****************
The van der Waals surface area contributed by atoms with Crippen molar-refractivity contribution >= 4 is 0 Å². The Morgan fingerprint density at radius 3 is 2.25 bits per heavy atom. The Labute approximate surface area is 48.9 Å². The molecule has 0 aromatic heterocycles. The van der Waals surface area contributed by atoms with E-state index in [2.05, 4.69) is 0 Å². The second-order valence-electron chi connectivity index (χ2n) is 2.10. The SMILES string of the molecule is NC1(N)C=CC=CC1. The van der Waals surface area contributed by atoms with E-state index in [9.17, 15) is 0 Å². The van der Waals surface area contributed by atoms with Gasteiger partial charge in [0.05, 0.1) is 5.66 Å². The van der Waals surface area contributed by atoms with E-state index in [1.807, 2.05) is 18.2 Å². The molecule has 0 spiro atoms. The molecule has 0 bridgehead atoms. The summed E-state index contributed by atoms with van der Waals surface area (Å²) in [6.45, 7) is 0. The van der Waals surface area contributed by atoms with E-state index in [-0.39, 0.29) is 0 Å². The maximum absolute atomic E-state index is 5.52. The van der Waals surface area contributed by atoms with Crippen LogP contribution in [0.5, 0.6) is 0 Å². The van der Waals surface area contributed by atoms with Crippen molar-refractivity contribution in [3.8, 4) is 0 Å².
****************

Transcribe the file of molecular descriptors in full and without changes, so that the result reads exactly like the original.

The van der Waals surface area contributed by atoms with Crippen molar-refractivity contribution >= 4 is 0 Å². The Morgan fingerprint density at radius 3 is 2.25 bits per heavy atom. The Labute approximate surface area is 48.9 Å². The molecule has 0 aromatic heterocycles. The van der Waals surface area contributed by atoms with E-state index in [2.05, 4.69) is 0 Å². The second-order valence-electron chi connectivity index (χ2n) is 2.10. The SMILES string of the molecule is NC1(N)C=CC=CC1. The van der Waals surface area contributed by atoms with E-state index in [9.17, 15) is 0 Å². The van der Waals surface area contributed by atoms with Gasteiger partial charge in [0.05, 0.1) is 5.66 Å². The van der Waals surface area contributed by atoms with E-state index in [1.807, 2.05) is 18.2 Å². The molecule has 0 spiro atoms. The molecule has 0 bridgehead atoms. The summed E-state index contributed by atoms with van der Waals surface area (Å²) in [6.45, 7) is 0. The van der Waals surface area contributed by atoms with E-state index in [-0.39, 0.29) is 0 Å². The maximum absolute atomic E-state index is 5.52. The van der Waals surface area contributed by atoms with Crippen LogP contribution in [0.5, 0.6) is 0 Å². The van der Waals surface area contributed by atoms with Crippen molar-refractivity contribution in [3.8, 4) is 0 Å².